# Weissman score

The Weissman score is a fictional efficiency metric for lossless compression applications. It was developed by Tsachy Weissman, a professor at Stanford University, and Vinith Mishra, a graduate student, at the request of producers for HBO's television series Silicon Valley, a television show about a fictional tech start-up.[1][2][3][4] It compares both required time and compression ratio of measured applications, with those of a de facto standard according to the data type.

The formula is the following; where r is the compression ratio, T is the time required to compress, the overlined ones are the same metrics for a standard compressor, and alpha is a scaling constant.[1]

${\displaystyle W=\alpha {r \over {\overline {r}}}{\log {\overline {T}} \over \log {T}}}$

Weissman score was used in Dropbox Tech Blog to explain real-world work on lossless compression.[5]

## Example

This example shows the score for the data of the Hutter Prize,[6] using the paq8f as a standard and 1 as the scaling constant.

Application Compression ratio Compression time [min] Weissman score
paq8f 5.467600 300 1.000000
raq8g 5.514990 420 0.720477
paq8hkcc 5.682593 300 1.039321
paq8hp1 5.692566 300 1.041145
paq8hp2 5.750279 300 1.051701
paq8hp3 5.800033 300 1.060801
paq8hp4 5.868829 300 1.073826
paq8hp5 5.917719 300 1.082325
paq8hp6 5.976643 300 1.093102
paq8hp12 6.104276 540 0.620247
decomp8 6.261574 540 0.63623
decomp8 6.276295 540 0.637726

## Limitations

Although the value is relative to the standards against which it is compared, the unit used to measure the times changes the score (see examples 1 and 2). This is a consequence of the requirement that the argument of the logarithmic function must be dimensionless. The multiplier also can't have a numeric value of 1 or less, because the logarithm of 1 is 0 (examples 3 and 4), and the logarithm of any value less than 1 is negative (examples 5 and 6); that would result in scores of value 0 (even with changes), undefined, or negative (even if better than positive).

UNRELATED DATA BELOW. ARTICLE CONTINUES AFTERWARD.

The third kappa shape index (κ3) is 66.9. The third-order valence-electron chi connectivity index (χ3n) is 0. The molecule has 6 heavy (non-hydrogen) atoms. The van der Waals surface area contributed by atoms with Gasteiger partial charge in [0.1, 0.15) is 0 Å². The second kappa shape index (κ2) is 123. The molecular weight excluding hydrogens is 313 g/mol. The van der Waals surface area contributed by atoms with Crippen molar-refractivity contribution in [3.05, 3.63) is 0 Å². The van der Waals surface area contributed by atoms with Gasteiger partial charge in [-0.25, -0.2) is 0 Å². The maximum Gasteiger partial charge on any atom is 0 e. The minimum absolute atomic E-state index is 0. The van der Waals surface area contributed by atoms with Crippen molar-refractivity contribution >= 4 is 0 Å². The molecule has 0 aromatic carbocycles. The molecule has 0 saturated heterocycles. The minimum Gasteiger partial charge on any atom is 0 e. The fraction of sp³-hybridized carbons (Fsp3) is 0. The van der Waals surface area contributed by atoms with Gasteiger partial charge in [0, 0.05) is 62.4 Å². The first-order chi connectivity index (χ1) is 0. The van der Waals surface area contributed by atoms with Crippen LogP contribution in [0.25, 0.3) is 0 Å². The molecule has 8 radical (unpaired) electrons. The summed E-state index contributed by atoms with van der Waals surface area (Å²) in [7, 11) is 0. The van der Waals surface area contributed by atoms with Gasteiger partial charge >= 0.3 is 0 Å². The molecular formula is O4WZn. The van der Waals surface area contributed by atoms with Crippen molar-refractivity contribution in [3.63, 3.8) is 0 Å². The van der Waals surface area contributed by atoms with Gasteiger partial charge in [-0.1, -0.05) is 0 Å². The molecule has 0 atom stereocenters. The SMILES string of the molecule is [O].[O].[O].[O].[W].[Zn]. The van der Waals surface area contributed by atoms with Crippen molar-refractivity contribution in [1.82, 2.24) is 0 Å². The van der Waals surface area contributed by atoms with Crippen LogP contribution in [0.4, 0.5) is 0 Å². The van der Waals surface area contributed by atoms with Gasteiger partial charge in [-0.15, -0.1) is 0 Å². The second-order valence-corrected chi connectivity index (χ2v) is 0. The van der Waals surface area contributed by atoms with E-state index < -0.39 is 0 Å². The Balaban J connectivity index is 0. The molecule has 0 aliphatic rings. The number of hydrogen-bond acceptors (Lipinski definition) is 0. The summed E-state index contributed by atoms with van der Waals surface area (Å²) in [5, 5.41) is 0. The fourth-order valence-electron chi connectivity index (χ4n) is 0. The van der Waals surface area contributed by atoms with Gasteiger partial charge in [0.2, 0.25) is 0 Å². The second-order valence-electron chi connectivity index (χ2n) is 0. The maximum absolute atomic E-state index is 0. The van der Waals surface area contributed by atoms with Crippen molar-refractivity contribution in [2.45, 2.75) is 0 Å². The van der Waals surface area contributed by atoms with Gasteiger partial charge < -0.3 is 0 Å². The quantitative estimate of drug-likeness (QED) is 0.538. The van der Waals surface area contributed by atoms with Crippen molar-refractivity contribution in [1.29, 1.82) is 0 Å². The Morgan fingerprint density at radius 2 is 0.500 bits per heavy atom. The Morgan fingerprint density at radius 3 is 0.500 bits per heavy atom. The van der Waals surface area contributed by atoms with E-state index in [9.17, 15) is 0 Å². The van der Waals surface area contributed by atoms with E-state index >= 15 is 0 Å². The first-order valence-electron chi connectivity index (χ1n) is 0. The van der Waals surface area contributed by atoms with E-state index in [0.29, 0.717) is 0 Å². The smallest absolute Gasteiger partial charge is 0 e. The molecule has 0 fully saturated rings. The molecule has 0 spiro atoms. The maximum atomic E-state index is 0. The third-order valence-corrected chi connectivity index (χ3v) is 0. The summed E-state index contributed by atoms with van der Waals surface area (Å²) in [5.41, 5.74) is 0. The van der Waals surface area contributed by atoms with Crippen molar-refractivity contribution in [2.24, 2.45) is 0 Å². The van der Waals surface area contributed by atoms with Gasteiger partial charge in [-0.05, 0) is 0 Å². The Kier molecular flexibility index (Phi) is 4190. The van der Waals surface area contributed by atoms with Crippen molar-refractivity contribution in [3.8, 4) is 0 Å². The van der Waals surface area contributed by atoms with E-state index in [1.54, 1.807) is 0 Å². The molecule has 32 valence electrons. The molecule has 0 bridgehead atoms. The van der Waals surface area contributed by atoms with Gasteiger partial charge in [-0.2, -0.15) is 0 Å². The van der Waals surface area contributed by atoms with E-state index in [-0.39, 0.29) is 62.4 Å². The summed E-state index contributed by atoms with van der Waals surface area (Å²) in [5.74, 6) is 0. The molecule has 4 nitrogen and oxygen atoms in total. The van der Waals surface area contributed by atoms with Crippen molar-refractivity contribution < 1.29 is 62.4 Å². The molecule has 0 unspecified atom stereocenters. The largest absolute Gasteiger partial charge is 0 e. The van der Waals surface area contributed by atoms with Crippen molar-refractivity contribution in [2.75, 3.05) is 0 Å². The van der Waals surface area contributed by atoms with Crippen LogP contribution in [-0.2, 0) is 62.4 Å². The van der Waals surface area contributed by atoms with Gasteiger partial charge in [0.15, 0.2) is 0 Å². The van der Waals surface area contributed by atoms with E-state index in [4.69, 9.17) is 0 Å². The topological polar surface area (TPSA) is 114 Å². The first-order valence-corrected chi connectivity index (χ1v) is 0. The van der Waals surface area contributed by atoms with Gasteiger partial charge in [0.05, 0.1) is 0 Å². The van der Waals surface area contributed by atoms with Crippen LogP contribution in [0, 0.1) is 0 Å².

### Examples

# Standard compressor Scored compressor Weissman score Observations
Compression ratio Compression time Log (compression time) Compression ratio Compression time Log (compression time)
1 2.1 2 min 0.30103 3.4 3 min 0.477121 1×(3.4/2.1)×(0.30103/0.477121)=1.021506 Change in unit or scale, changes the result.
2 2.1 120 s 2.079181 3.4 180 s 2.255273 1×(3.4/2.1)×(2.079181/2.255273)=1.492632
3 2.2 1 min 0 3.3 1.5 min 0.176091 1×(3.3/2.2)×(0/0.176091)=0 If time is 1, its log is 0; then the score can be 0 or infinity.
4 2.2 0.667 min −0.176091 3.3 1 min 0 1×(3.3/2.2)×(−0.176091/0)=infinity
5 1.6 0.5 h −0.30103 2.9 1.1 h 0.041393 1×(2.9/1.6)×(−0.30103/0.041393)=−13.18138 If time is less than 1, its log is negative; then the score can be negative.
6 1.6 1.1 h 0.041393 1.6 0.9 h −0.045757 1×(1.6/1.6)×(0.041393/−0.045757)=−0.904627